The ‘arba minim’ are taken on the celebratory holiday of Sukkot. But at times in Jewish history these four species were a trigger for civil war and a symbol of revolt.
Leviticus 23 lists the annual holidays. “On the fifteenth day of the seventh month…you shall celebrate the feast of the Lord seven days…And you shall take on the first day the fruit of splendid trees, branches of palm trees and boughs of leafy trees and willows of the brook.” ‘Pri etz hadar,’ the “fruit of splendid trees” is interpreted to mean a citron, also known as an etrog.
In the year 164 BCE, the Hasmoneans captured Jerusalem and rededicated the temple, but it took another 25 years before Judea achieved independence from Greece and the Hasmoneans took control of the throne. Yet even as Judea achieved its independence, the populace was fractured. There were schismatic religious groups, the two most prominent being the Sadducees and the Pharisees.
When the Hasmonean Alexander Jannaeus, or Yannai, became king, he also took the position of high priest, a monopoly on power that the Pharisees opposed. He was also reported to have been the son of a captive woman, and therefore should have been ineligible for temple service, according to Pharisaic custom.
Josephus picks up the story in Book 13, Chapter 13.5: “As to Alexander, his own people were seditious against him; for at a festival which was then celebrated, when he stood upon the altar, and was going to sacrifice, the nation rose upon him, and pelted him with citrons [which they then had in their hands, because] the law of the Jews required that at the feast of tabernacles every one should have branches of the palm tree and citron tree; which thing we have elsewhere related. They also reviled him, as derived from a captive, and so unworthy of his dignity and of sacrificing. At this he was in a rage, and slew of them about six thousand.”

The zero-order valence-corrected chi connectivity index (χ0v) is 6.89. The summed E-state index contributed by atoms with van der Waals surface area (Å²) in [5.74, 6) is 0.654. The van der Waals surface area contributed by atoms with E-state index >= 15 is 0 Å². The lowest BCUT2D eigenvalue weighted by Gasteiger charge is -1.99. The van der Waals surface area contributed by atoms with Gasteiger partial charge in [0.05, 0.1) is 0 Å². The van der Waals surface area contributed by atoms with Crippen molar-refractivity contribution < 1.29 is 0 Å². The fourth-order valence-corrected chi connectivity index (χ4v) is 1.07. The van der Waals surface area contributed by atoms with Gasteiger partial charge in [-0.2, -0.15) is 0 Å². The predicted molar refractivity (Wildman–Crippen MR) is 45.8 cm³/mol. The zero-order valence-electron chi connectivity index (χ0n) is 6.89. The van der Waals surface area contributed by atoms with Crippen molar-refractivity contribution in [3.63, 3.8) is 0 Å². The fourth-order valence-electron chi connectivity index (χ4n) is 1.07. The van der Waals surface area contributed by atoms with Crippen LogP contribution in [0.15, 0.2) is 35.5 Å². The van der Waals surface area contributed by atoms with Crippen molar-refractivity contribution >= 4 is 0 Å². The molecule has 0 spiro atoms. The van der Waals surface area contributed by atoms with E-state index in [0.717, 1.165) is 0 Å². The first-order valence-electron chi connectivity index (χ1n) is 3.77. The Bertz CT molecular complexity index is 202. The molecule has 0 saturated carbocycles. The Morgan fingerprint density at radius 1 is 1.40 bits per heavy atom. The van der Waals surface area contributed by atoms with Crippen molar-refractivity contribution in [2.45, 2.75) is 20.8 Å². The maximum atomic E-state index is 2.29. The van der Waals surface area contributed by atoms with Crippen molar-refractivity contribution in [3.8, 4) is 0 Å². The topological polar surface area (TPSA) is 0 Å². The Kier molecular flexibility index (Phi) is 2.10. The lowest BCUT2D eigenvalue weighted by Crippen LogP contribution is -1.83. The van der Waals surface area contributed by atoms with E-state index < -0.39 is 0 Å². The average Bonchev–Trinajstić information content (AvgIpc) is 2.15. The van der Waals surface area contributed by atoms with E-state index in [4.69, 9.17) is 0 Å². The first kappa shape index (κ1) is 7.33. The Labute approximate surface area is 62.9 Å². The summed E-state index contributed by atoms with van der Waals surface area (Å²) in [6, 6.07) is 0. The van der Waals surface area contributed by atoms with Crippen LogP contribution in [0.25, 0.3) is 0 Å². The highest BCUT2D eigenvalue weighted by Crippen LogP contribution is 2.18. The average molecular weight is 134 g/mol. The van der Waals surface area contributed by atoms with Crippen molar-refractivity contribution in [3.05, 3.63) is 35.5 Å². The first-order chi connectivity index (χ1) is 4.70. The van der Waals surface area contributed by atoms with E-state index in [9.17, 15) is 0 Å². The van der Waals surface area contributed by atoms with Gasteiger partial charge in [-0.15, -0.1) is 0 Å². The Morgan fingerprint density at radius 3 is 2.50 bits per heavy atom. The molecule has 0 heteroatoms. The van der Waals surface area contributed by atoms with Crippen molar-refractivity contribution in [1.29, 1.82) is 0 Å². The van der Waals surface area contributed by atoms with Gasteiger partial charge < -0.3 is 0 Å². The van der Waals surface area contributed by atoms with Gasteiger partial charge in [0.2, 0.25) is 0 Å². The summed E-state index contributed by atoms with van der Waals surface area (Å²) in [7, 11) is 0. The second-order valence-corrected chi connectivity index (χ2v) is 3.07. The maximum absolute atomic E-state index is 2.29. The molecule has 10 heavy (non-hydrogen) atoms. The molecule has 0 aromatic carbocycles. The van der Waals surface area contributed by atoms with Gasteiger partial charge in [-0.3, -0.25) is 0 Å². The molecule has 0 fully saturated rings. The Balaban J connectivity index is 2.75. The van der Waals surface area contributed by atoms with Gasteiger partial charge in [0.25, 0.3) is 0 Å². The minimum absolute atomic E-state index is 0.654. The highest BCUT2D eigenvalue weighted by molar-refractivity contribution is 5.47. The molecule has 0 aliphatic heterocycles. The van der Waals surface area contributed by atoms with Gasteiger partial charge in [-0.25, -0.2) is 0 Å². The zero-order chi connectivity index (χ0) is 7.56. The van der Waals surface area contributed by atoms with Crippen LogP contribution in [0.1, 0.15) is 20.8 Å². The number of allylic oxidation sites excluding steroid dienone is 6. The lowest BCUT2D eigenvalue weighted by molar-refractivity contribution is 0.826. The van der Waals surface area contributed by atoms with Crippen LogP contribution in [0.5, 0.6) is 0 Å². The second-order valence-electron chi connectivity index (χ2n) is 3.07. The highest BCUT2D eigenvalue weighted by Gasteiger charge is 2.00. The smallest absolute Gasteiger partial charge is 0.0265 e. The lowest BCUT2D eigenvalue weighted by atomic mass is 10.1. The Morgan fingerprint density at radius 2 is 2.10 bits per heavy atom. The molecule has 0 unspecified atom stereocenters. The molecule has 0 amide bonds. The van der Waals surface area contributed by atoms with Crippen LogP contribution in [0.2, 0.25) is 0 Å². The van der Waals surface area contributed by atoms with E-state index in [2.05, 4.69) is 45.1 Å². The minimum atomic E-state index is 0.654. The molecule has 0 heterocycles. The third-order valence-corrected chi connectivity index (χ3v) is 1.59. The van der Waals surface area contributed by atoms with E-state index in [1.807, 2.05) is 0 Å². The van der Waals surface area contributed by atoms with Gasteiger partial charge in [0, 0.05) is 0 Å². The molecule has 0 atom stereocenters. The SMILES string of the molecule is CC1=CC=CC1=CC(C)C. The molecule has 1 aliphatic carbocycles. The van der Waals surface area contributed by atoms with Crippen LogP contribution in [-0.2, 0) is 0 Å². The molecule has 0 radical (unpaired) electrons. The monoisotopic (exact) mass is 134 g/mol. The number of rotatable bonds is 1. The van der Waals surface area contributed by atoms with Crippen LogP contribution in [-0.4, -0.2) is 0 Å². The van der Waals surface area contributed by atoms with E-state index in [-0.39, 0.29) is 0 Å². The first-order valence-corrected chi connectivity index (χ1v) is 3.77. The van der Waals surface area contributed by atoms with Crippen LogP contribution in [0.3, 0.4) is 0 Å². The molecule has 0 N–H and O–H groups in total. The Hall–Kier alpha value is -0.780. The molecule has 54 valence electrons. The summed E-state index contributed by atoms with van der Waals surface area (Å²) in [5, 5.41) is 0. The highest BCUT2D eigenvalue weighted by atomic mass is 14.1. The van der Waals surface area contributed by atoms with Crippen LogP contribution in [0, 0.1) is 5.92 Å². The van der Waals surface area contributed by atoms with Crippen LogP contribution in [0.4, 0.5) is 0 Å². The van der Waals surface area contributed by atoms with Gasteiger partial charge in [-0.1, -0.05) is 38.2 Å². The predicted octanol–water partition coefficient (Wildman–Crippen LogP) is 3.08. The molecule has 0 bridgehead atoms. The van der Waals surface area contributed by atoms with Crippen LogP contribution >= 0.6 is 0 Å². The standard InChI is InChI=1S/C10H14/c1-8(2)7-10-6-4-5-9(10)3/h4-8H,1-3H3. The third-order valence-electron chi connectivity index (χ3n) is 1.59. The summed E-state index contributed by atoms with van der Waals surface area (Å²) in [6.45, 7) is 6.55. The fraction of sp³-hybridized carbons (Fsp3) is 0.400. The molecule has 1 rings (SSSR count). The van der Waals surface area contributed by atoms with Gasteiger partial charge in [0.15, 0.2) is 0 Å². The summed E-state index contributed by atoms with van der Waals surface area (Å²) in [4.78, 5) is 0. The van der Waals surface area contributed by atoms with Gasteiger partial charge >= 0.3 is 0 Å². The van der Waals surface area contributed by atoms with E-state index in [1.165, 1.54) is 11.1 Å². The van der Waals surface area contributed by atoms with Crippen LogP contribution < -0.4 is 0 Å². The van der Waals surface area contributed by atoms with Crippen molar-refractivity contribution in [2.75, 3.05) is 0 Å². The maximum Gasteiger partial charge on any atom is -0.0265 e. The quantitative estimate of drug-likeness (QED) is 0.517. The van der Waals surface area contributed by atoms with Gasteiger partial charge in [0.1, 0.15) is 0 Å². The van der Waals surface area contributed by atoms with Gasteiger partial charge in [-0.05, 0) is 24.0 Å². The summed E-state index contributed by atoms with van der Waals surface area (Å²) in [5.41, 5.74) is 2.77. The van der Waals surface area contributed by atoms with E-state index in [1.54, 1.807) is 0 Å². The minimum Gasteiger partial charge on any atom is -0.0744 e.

Later, Josephus reports, “From thence he fled to Jerusalem, where, besides his other ill success, the nation insulted him, and he fought against them for six years, and slew no fewer than fifty thousand of them. And when he desired that they would desist from their ill-will to him, they hated him so much the more, on account of what had already happened; and when he had asked them what he ought to do, they all cried out, that he ought to kill himself.” The “fruit of splendid trees” led to a less than splendid outcome.
The etrog helped trigger a civil war, but the four species listed also became a symbol of Jewish revolt against Rome in both the First Jewish Revolt which resulted in the Jerusalem Temple’s destruction and in the catastrophic Bar Kochba Revolt over 60 years later. During both wars the rebels minted their own coins to show their independence from Rome. Some of the coins they minted were stamped with the four species that the Torah commands to be taken on the holiday of Sukkot. This Jewish Revolt coin can be seen in the photo above. Many such coins have been found. This one is on display at the Israel Museum in Jerusalem.
So while the four species are taken in part for their fragrant smells and used in celebration, in at least three instance they been connected with something other than celebratory events.